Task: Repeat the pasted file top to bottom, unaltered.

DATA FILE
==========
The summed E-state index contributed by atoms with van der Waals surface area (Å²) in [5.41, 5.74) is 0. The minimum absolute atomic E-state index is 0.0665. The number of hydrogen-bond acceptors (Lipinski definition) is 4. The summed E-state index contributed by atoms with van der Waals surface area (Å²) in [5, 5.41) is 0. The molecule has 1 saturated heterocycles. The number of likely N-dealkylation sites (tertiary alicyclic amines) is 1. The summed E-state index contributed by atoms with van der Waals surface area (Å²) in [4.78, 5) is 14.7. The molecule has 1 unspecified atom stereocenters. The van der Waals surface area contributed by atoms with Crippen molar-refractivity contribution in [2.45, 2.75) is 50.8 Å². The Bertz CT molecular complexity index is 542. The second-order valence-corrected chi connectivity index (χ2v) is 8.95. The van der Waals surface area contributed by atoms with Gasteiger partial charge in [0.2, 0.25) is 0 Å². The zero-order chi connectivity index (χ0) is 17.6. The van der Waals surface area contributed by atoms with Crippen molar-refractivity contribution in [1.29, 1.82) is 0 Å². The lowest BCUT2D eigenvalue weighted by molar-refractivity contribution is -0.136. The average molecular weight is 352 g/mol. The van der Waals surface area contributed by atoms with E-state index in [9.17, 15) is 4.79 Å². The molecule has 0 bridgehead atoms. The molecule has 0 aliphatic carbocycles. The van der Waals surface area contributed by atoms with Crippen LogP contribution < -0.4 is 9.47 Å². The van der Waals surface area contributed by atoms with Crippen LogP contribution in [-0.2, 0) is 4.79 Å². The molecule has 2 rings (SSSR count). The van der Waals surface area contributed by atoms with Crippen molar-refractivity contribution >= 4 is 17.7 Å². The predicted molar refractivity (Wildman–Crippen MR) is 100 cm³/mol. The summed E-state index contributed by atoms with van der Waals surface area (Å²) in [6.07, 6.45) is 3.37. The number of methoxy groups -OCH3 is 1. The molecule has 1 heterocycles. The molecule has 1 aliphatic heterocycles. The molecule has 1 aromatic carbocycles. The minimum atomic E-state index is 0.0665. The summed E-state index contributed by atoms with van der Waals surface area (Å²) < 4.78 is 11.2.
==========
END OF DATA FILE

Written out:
The summed E-state index contributed by atoms with van der Waals surface area (Å²) in [5.41, 5.74) is 0. The minimum absolute atomic E-state index is 0.0665. The number of hydrogen-bond acceptors (Lipinski definition) is 4. The summed E-state index contributed by atoms with van der Waals surface area (Å²) in [5, 5.41) is 0. The molecule has 1 saturated heterocycles. The number of likely N-dealkylation sites (tertiary alicyclic amines) is 1. The summed E-state index contributed by atoms with van der Waals surface area (Å²) in [4.78, 5) is 14.7. The molecule has 1 unspecified atom stereocenters. The van der Waals surface area contributed by atoms with Crippen molar-refractivity contribution in [2.45, 2.75) is 50.8 Å². The Bertz CT molecular complexity index is 542. The second-order valence-corrected chi connectivity index (χ2v) is 8.95. The van der Waals surface area contributed by atoms with Gasteiger partial charge in [0.2, 0.25) is 0 Å². The zero-order chi connectivity index (χ0) is 17.6. The van der Waals surface area contributed by atoms with Crippen molar-refractivity contribution in [1.29, 1.82) is 0 Å². The lowest BCUT2D eigenvalue weighted by molar-refractivity contribution is -0.136. The average molecular weight is 352 g/mol. The van der Waals surface area contributed by atoms with E-state index in [9.17, 15) is 4.79 Å². The molecule has 0 bridgehead atoms. The molecule has 0 aliphatic carbocycles. The van der Waals surface area contributed by atoms with Crippen LogP contribution < -0.4 is 9.47 Å². The van der Waals surface area contributed by atoms with Crippen LogP contribution in [-0.2, 0) is 4.79 Å². The molecule has 2 rings (SSSR count). The van der Waals surface area contributed by atoms with Crippen molar-refractivity contribution >= 4 is 17.7 Å². The predicted molar refractivity (Wildman–Crippen MR) is 100 cm³/mol. The summed E-state index contributed by atoms with van der Waals surface area (Å²) in [6.07, 6.45) is 3.37. The number of methoxy groups -OCH3 is 1. The molecule has 1 heterocycles. The molecule has 1 aliphatic heterocycles. The molecule has 1 aromatic carbocycles. The minimum atomic E-state index is 0.0665. The summed E-state index contributed by atoms with van der Waals surface area (Å²) < 4.78 is 11.2.